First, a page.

Skip to main content
ARS Home » Midwest Area » West Lafayette, Indiana » National Soil Erosion Research Laboratory » Research » Publications at this Location » Publication #330451

Title: Development of a distributed hydrologic model to facilitate watershed management

item LI, SISI - Purdue University
item GITAU, MARGARET - Purdue University
item ENGEL, BERNARD - Purdue University
item ZHANG, LIANG - Chinese Academy Of Sciences
item DU, YUN - Chinese Academy Of Sciences
item WALLACE, CARLINGTON - Purdue University
item Flanagan, Dennis

Submitted to: Hydrological Sciences Journal
Publication Type: Peer Reviewed Journal
Publication Acceptance Date: 5/14/2017
Publication Date: 7/4/2017
Citation: Li, S., Gitau, M., Engel, B.A., Zhang, L., Du, Y., Wallace, C., Flanagan, D.C. 2017. Development of a distributed hydrologic model to facilitate watershed management. Hydrological Sciences Journal. 62:11:1755-1771. doi:10.1080/02626667.2017.1351029.

Interpretive Summary: Computer simulation models are often developed and applied to natural systems, to allow estimation of hydrology (surface runoff, baseflow, etc.) and pollutant losses (sediment, nutrients, pesticides, etc.) under the climatic, soil, topographic, and land use management for a specific location. In this research a new hydrologic model was developed called DHM-WM (Distributed Hydrologic Model for Watershed Management), that is based upon earlier technologies (Curve Number (CN), modified versions of CN, TOPMODEL). The new tool also has a tile drainage component, and utilizes digital elevation model (DEM) data within a geographic information system (GIS). The new model was tested using measured data from 2006 to 2012 for a 43 square kilometer (10,700 acre) watershed located in northeastern Indiana, which is largely agricultural (corn, soybeans, wheat, pasture).The results showed that with or without the tile flow module, the DHM-WM effectively simulated the time series of streamflow at the watershed outlet. As a simple distributed hydrologic model with limited parameters needing calibration, DHM-WM is a promising tool. This research impacts scientists, university faculty members, and students involved in hydrologic and water quality modeling of farms and small watersheds. Improved tools to assess watershed runoff and stream flows allow land managers to more rapidly and confidently assess the effects of different land management systems.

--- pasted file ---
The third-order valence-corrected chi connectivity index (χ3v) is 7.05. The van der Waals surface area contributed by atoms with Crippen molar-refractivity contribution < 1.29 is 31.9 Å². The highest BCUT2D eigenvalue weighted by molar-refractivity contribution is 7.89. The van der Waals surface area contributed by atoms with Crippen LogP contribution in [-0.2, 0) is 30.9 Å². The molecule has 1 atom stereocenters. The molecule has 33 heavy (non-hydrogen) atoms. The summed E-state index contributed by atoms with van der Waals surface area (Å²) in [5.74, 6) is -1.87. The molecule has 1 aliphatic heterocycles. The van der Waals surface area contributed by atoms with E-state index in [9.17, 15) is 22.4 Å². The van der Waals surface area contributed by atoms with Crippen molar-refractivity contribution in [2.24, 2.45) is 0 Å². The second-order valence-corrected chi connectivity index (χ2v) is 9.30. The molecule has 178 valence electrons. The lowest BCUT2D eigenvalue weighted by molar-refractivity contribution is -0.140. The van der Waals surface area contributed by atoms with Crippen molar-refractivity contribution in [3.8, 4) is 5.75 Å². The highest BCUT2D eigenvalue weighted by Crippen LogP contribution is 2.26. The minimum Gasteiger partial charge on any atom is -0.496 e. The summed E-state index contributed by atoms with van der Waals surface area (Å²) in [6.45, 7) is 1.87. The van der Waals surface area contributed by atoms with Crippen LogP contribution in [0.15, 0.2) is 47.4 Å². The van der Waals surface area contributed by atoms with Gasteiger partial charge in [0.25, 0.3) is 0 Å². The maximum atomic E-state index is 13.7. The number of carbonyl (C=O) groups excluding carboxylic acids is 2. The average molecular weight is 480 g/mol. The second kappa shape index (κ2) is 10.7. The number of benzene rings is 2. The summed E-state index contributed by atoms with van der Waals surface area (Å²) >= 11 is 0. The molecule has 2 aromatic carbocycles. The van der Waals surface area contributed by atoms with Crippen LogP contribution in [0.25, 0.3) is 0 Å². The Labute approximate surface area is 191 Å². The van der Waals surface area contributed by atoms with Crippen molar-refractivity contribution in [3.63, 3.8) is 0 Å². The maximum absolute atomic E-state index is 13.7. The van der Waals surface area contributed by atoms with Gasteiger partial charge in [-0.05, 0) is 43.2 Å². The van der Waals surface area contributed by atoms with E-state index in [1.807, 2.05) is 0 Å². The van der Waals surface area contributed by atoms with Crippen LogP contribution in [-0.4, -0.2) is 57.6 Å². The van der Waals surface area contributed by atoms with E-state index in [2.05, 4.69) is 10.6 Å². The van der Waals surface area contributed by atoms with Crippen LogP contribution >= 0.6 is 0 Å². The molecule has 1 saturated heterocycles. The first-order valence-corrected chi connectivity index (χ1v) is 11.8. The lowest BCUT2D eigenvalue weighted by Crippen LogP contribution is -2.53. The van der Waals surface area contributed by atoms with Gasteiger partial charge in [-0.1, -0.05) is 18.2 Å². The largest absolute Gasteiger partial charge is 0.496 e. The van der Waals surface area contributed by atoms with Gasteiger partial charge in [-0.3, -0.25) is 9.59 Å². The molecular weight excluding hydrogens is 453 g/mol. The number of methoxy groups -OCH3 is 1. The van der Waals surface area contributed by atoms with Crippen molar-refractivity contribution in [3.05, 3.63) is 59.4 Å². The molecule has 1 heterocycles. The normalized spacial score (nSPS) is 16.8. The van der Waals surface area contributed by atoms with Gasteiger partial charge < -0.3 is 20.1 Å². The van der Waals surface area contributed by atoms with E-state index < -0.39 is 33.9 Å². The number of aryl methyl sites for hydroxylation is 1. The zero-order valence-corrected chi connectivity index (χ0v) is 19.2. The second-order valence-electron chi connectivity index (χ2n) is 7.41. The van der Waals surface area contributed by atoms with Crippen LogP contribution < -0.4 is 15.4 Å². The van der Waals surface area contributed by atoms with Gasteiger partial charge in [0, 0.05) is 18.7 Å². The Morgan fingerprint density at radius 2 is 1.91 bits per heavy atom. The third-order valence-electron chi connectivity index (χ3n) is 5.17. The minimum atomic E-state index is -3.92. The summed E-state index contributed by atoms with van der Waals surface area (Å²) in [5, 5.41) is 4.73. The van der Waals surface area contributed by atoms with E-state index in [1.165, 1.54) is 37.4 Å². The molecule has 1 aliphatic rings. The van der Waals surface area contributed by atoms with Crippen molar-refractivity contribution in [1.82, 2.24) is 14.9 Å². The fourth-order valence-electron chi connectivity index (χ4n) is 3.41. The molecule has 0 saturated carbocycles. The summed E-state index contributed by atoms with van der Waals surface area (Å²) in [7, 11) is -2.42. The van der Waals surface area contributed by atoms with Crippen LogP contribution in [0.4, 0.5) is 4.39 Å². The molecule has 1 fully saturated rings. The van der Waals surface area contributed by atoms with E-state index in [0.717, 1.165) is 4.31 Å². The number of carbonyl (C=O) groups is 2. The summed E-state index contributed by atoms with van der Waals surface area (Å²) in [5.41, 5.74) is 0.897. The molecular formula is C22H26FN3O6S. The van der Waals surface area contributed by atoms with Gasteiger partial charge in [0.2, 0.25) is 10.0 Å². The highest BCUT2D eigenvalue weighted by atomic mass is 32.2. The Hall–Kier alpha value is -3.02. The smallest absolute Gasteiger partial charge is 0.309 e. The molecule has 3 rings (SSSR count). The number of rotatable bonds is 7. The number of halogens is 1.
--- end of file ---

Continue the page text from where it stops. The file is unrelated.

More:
Technical Abstract: Precise and cost-effective watershed management is challenging since nutrient and pollutant mobility varies greatly with source areas as well as flow pathways, which calls for detailed representation of hydrological processes. To facilitate watershed management, a simple yet spatially and temporally distributed hydrologic model (DHM-WM) was developed. The DHM-WM model was based on the Mishra-Singh modified version of the curve number method, with several modifications: (1) The spatial distribution of soil moisture across a watershed was incorporated to simulate variable source areas; (2) The travel time of surface runoff was calculated on a grid cell basis for routing to facilitate tracking non-point source pollutants; and (3) A simple subsurface or tile flow module was included for areas with tile drainage systems. The DHM-WM was applied to a small tile-drained agricultural watershed in northeastern Indiana, United States to evaluate model performance and applicability. The DHM-WM model with the tile flow module was found to be applicable and performed well in the study area, providing balanced water budget and reasonable flow partitioning. The coefficient of determination and Nash-Sutcliffe coefficient on a daily basis were 0.58 and 0.56, respectively, for the calibration period, and 0.63 and 0.62, respectively, for the validation period. Besides, DHM-WM provides detailed information about the source areas of flow components, the travel time and pathways of surface runoff on a grid basis, which is helpful for further nutrient simulation and decision-making. In addition, DHM-WM comprises a small number of parameters which makes the model easily applicable and particularly valuable where data availability is a challenge.